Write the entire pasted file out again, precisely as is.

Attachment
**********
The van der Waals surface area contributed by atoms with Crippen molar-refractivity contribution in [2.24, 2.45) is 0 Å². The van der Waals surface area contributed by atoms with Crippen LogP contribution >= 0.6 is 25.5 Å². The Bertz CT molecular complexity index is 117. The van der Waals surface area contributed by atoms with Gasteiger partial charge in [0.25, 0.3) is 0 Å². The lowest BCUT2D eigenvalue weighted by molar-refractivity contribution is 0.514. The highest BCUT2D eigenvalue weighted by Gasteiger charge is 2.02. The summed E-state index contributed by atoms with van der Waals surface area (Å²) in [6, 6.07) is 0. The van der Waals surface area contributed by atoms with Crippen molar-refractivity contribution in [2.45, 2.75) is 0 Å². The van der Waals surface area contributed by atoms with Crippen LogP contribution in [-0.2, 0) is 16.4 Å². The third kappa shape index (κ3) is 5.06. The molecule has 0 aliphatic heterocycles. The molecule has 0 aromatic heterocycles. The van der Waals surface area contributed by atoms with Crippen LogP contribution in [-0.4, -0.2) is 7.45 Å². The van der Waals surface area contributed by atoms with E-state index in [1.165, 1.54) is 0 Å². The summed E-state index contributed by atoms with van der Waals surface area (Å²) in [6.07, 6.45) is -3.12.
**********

The van der Waals surface area contributed by atoms with Crippen molar-refractivity contribution in [2.24, 2.45) is 0 Å². The van der Waals surface area contributed by atoms with Crippen LogP contribution >= 0.6 is 25.5 Å². The Bertz CT molecular complexity index is 117. The van der Waals surface area contributed by atoms with Gasteiger partial charge in [0.25, 0.3) is 0 Å². The lowest BCUT2D eigenvalue weighted by molar-refractivity contribution is 0.514. The highest BCUT2D eigenvalue weighted by Gasteiger charge is 2.02. The summed E-state index contributed by atoms with van der Waals surface area (Å²) in [6, 6.07) is 0. The van der Waals surface area contributed by atoms with Crippen molar-refractivity contribution in [2.45, 2.75) is 0 Å². The van der Waals surface area contributed by atoms with Crippen LogP contribution in [-0.2, 0) is 16.4 Å². The third kappa shape index (κ3) is 5.06. The molecule has 0 aliphatic heterocycles. The molecule has 0 aromatic heterocycles. The van der Waals surface area contributed by atoms with Crippen LogP contribution in [-0.4, -0.2) is 7.45 Å². The van der Waals surface area contributed by atoms with E-state index in [1.165, 1.54) is 0 Å². The summed E-state index contributed by atoms with van der Waals surface area (Å²) in [6.07, 6.45) is -3.12.